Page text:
Katie’s Financial Wellness Tips: The Food Budget

When the cash in your food money is gone, IT’S GONE. And that goes for all the other categories! You can’t take from the House because, if you’ve done your budget well, that money will be spent on other necessities! And you can take from the Kid Activity envelope, cuz that’s just mean. 😉

When I go to Safeway on payday, I go up to the counter with my trusty iPhone calculator in hand. If I know I have $200 for Food and $100 for House, I have $300 already typed in my calculator. When the total comes up, I tell the cashier I’m making it for an even $300, and I subtract my total from the $300, leaving me with my exact amount that will keep me in budget! I use the “Cash Back: ‘Other'” option and type that amount in. Then I divide the money into my envelopes.

{Tip: Safeway is the only place I’ve found that I can get my full Cash Back amount. Lucky’s is limited to $60 (if memory serves), Target is limited to $40, and WinCo lets you get $100 back at a time.}

When I first started this process, I would do two things:

  1. I’d carry my cell phone calculator through the store and add up my purchases as I went. At first, I had to be really careful, and often had to put things back, because I knew that $200 had to last for a full two weeks (sometimes 3 weeks in 5 week months!). I had to train myself to think of the things I put in my cart differently. Now, I can stay in my budget without doing that.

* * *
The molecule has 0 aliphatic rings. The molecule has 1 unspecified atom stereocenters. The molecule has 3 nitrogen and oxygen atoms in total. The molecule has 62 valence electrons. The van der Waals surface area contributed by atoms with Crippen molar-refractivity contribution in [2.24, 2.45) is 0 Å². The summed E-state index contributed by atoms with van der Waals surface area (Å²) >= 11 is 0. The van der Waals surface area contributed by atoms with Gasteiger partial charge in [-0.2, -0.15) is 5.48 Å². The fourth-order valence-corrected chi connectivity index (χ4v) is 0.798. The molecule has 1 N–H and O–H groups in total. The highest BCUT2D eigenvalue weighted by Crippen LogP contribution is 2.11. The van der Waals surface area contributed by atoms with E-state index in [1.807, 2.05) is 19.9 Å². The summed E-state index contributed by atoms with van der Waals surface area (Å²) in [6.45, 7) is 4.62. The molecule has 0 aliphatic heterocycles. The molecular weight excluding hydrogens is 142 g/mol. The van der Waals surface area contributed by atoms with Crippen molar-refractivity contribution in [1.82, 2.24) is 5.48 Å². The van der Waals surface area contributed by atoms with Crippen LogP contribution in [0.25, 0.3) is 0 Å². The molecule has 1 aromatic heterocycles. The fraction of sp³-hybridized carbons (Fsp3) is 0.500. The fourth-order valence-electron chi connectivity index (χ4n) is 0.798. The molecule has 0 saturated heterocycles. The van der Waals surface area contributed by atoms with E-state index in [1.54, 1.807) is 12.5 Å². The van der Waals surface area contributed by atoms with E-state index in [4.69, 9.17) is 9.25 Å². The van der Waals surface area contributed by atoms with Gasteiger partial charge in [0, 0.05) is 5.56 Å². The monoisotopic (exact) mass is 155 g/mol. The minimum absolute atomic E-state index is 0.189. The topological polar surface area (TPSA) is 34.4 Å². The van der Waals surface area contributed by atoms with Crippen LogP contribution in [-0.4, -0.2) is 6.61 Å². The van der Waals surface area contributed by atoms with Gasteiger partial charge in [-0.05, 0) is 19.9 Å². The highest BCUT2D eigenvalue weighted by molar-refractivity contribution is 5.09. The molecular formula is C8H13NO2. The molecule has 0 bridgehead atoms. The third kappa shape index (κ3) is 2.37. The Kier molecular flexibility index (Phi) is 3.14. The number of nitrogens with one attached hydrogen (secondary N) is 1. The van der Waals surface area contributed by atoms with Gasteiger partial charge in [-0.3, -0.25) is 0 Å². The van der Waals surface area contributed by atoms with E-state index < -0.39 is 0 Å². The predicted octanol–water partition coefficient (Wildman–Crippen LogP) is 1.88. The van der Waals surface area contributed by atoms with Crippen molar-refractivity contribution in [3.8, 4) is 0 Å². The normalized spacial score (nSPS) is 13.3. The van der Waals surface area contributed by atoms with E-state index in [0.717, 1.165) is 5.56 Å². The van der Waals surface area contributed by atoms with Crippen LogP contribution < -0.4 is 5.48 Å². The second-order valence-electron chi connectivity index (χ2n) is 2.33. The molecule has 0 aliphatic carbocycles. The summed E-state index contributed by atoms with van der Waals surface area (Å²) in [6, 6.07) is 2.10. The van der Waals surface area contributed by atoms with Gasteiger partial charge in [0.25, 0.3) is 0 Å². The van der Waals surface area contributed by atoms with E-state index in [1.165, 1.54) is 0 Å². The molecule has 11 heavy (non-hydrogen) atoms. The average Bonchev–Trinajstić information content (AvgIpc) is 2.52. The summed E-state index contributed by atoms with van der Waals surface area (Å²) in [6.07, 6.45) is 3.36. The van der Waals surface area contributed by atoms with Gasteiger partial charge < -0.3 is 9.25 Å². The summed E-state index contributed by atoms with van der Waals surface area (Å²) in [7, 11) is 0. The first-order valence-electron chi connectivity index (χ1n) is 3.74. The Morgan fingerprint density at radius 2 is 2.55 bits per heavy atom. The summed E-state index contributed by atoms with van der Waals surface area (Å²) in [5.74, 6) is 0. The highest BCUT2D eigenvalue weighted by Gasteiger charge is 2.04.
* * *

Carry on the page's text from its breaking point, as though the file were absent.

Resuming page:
2. I’d do separate transactions for my food stuff and my house stuff (and take out the remaining envelope money during it’s respective transaction). Now, I quickly calculate how much the TP is going to cost me and I just mentally subtract that from the House envelope.

I’ve also learned to put a little money aside in that first week so I know I have money to buy milk and produce. When my first week’s shopping is done, I earmark $20-$40 for that purpose. Then, money left over is how much I have to plan my 2nd week menu and stockpile.

Did you enjoy this post and feel an itch to learn more about how we plan our spending and how we paid off $77,232.88 in 28 months? Then you’ll want to read the other posts in this series:
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